For eight years, Pennsylvania Sen. Pat Vance has pushed for a law that would let a doctor say “I’m sorry” without worrying those words will be used against her in court.
This week, Vance’s proposal finally cleared the state Senate.
In years past, the — historically somewhat more liberal — state House has approved “doctor apology” legislation. Dr. Richard Schott, a cardiologist and president of the Pennsylvania Medical Society, said the state Senate has always been the stumbling block.
“It’s well understood that the trial lawyers have a lot of control over the legislative process in Pennsylvania, especially in the state Senate,” Schott said.
“As physicians. we want to communicate with patients and with their families, and when there are bad outcomes,” he said.
Fears of lawsuit abuse are a barrier that keeps doctors and other health workers from expressing their feelings, he said.
Striking a balance
Many said this year’s “doctor apology” bill is a compromise.
“It allows doctors to make expressions of sympathy without fear that those expressions will be used as a weapon against them, yet the legislation still preserves the rights of individuals to pursue claims for substandard health care,” said Sen. Gene Yaw, R-Lycoming.
Statements that suggest negligence can still be used in court but the bill separates those from apologies or words of condolence.
Just a fraction of investigated claims in Pennsylvania go to court because each case has to be reviewed by a knowledgeable outside expert who is familiar with the medical subspecialty, said trial lawyer Jim Ronca, a managing partner with the firm Anapol Schwartz.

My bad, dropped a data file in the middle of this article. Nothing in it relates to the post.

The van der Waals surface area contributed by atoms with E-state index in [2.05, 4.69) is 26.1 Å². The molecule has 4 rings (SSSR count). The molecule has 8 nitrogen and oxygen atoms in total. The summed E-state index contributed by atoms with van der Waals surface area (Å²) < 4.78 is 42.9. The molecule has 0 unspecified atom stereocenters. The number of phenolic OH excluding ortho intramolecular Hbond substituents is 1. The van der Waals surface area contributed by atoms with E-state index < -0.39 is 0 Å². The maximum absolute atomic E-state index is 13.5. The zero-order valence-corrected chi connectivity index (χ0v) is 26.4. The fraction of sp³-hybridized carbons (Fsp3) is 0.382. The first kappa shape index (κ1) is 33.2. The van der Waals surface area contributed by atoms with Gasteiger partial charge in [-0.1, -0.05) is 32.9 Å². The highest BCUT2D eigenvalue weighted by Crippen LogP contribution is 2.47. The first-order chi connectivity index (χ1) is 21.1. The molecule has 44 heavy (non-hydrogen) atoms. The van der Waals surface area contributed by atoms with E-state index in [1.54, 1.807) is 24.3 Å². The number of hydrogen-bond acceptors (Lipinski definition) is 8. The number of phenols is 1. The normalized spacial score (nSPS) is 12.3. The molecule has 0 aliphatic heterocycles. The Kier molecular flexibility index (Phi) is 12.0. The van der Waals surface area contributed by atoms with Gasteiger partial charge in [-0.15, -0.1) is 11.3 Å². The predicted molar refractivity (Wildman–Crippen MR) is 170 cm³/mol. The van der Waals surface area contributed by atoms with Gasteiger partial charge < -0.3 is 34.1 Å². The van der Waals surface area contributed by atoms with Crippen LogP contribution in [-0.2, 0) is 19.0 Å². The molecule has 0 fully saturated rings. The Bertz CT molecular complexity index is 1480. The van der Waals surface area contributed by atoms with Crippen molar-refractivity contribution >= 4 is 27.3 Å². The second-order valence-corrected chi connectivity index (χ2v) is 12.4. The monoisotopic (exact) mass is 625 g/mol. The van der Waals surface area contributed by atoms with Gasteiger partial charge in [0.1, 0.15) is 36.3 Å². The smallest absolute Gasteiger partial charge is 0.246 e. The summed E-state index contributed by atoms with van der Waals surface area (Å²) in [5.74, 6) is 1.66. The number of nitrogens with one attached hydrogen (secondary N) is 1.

“Every surgery, every medical treatment, every drug that is prescribed, has complications and risks that are known,” he said.
Negligence, he said, is different.
“That’s when a doctor fails to meet the accepted standard of care,” Ronca said.
Apology may help prevent suit
Legislation author Vance, R-Cumberland, says mounting evidence shows that an apology — and explanation — can lower the chances that a medical mistake turns into a malpractice lawsuit.
“It’s not the money. Patients want an apology, good communication and, most importantly, something to fix the system so that no one else suffers the same event,” said David Nash, dean of the Jefferson School of Population Health at Thomas Jefferson University.
For a long time, hospital culture encouraged physicians to stay silent and not share feelings or remorse with patients or family members.
Nash says that culture is changing. As an example, he says, Jefferson hosts an annual Interclerkship Day that gives students a chance to talk about medical errors and patient safety.
“We spend a good part of the afternoon working on how to talk to patients when something untoward happens, how to apologize, how to provide information,” he said.